What are You? What Have You Got?

Whether you are in your twenties, forties, or closing in on that “final curtain,” you have a dream for your future (I know this, because you’re reading this blog.  You haven’t given up!).  Is it a relationship you want to repair?  A goal you’ve been afraid to pursue?  A passion that has gone unfulfilled?

So you might be a little confused as I begin this series of blogs about abundance and prosperity by inviting you to look backwards.  But we’re going on a journey, my friend.  And before we start striding off into the Great Unknown, we need to take stock of what tools, strengths, information and – yes, even liabilities – we’re taking on this trip.

Sinatra asks,

For what is a man, what has he got?
If not himself, then he has naught.

What are you?  What have you got?  And what does that mean, anyway, “if not himself”?  Do you have yourself?  I know that you’ve heard this many times, but no matter how many people are born into this world, there is no one else exactly like you.  Even if you have an identical twin who shares the same DNA, you each have your own palate of tastes, talents, quirks, and passions.  You are an incredibly complex and utterly unique creation, and if you are dissatisfied or unimpressed with the person in your mirror, then you’re not looking hard enough.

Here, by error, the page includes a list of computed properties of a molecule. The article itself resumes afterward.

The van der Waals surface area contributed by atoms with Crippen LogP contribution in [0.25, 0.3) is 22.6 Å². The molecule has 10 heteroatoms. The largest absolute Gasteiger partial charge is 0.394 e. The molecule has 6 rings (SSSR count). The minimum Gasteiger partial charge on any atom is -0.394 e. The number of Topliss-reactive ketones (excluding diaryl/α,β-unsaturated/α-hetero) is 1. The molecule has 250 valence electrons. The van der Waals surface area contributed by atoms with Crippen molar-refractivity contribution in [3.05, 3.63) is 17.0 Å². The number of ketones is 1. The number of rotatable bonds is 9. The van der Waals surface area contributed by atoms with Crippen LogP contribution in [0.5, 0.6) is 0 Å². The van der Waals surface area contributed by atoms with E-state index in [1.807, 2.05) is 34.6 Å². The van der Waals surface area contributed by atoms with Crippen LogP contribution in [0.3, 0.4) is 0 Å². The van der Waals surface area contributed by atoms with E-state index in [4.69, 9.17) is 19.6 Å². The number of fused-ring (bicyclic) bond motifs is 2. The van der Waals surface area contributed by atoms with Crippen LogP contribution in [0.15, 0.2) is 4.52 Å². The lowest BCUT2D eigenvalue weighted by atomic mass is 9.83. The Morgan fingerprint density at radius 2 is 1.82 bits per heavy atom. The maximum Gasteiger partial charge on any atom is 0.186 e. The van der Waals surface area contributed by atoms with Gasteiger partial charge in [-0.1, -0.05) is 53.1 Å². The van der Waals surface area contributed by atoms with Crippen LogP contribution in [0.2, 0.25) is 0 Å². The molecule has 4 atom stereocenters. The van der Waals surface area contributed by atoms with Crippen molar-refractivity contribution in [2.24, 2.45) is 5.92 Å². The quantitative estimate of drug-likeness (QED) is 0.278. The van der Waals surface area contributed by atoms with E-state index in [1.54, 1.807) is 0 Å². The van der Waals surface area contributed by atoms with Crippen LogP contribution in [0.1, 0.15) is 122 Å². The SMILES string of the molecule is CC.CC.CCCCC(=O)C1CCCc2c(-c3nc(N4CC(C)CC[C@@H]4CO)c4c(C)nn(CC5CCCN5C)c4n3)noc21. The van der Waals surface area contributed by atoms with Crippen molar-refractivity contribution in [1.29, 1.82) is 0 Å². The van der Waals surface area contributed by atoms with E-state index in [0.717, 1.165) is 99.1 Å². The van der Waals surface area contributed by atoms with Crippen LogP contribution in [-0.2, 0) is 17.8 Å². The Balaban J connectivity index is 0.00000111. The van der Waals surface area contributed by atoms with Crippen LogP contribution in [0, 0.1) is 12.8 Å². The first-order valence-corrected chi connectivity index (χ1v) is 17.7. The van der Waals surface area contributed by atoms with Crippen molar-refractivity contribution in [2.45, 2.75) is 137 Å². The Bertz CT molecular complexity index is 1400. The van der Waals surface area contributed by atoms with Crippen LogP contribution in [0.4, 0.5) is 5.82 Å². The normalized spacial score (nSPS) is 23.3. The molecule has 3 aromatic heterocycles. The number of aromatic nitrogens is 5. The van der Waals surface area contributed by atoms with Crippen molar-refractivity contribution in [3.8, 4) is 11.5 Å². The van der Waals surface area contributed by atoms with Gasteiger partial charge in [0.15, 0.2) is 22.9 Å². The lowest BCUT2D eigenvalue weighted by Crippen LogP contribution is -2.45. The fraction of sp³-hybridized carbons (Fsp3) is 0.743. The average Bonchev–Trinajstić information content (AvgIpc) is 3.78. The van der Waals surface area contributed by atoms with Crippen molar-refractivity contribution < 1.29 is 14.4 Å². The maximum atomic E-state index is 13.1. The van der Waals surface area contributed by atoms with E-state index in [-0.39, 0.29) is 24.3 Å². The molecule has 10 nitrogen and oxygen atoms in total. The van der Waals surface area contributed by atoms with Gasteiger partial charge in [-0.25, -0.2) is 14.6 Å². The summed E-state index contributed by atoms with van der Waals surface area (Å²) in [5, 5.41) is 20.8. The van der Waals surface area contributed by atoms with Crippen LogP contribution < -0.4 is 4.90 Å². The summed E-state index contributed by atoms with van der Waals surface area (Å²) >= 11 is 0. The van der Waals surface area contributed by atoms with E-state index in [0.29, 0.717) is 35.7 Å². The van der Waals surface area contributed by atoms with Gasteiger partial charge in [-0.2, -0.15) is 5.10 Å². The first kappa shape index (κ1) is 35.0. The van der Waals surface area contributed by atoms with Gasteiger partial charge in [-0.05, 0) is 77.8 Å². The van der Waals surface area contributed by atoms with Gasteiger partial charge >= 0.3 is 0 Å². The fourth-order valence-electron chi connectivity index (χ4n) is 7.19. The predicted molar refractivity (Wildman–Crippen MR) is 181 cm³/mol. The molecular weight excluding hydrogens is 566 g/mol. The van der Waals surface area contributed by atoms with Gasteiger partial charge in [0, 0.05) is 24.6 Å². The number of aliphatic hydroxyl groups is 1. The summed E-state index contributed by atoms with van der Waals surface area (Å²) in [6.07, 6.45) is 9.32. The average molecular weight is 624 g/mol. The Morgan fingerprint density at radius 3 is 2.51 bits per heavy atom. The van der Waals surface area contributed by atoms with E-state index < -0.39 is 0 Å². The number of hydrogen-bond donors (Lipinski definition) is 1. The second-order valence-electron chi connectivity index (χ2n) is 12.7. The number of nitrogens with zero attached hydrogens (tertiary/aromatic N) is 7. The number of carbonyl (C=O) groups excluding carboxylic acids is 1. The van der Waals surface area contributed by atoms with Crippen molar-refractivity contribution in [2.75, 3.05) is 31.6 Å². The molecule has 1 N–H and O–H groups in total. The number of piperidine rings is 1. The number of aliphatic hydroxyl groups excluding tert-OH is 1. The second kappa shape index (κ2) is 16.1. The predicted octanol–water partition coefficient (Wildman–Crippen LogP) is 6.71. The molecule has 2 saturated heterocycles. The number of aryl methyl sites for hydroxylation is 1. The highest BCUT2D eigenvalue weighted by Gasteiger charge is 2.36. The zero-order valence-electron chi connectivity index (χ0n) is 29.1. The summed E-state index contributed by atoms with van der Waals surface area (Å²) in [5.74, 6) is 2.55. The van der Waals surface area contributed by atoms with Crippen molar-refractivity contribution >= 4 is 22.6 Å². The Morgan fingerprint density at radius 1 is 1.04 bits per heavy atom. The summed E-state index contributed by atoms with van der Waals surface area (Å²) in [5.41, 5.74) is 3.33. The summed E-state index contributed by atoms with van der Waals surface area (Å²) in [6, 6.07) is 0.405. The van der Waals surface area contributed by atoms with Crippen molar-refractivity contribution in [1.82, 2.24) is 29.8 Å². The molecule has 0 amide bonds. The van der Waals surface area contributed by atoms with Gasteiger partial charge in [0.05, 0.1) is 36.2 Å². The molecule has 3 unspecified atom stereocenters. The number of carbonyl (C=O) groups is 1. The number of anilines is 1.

The greatest resource you have on your journey to abundance and prosperity is yourself, or, should I say, your self. But, like any other tool, the usefulness of your self depends on your skill, knowledge and willingness in employing it.

Join me now in this series of blogs as we begin our journey with an examination of who and what you really are.  If you decide to follow along, you should mentally commit to:

  • Allow a little time (five or ten minutes) each day to really concentrate.
  • Actually do, not just glance at, the associated activities.
  • Commit to being honest with yourself.
  • Be as gentle and as loving with yourself as you would with others.  In other words, if you happen across a flaw, weak spot or other embarrassing truth about yourself, put it in the category of “reality.”  Of course you have some less appealing qualities.  Doesn’t everyone?

I once came across this quote (I wish I knew who said it):  “There’s a difference between interest and commitment.  When you’re interested in doing something, you do it only when circumstances permit.  When you’re committed to something, you accept no excuses – only results.”

Roger K. Allen, Ph.D. is an expert in personal transformation, leadership, and teams. His tools and methods have helped hundreds of businesses and tens of thousands of people transform the ways they work and live. To learn more, visit www.rogerkallen.com.


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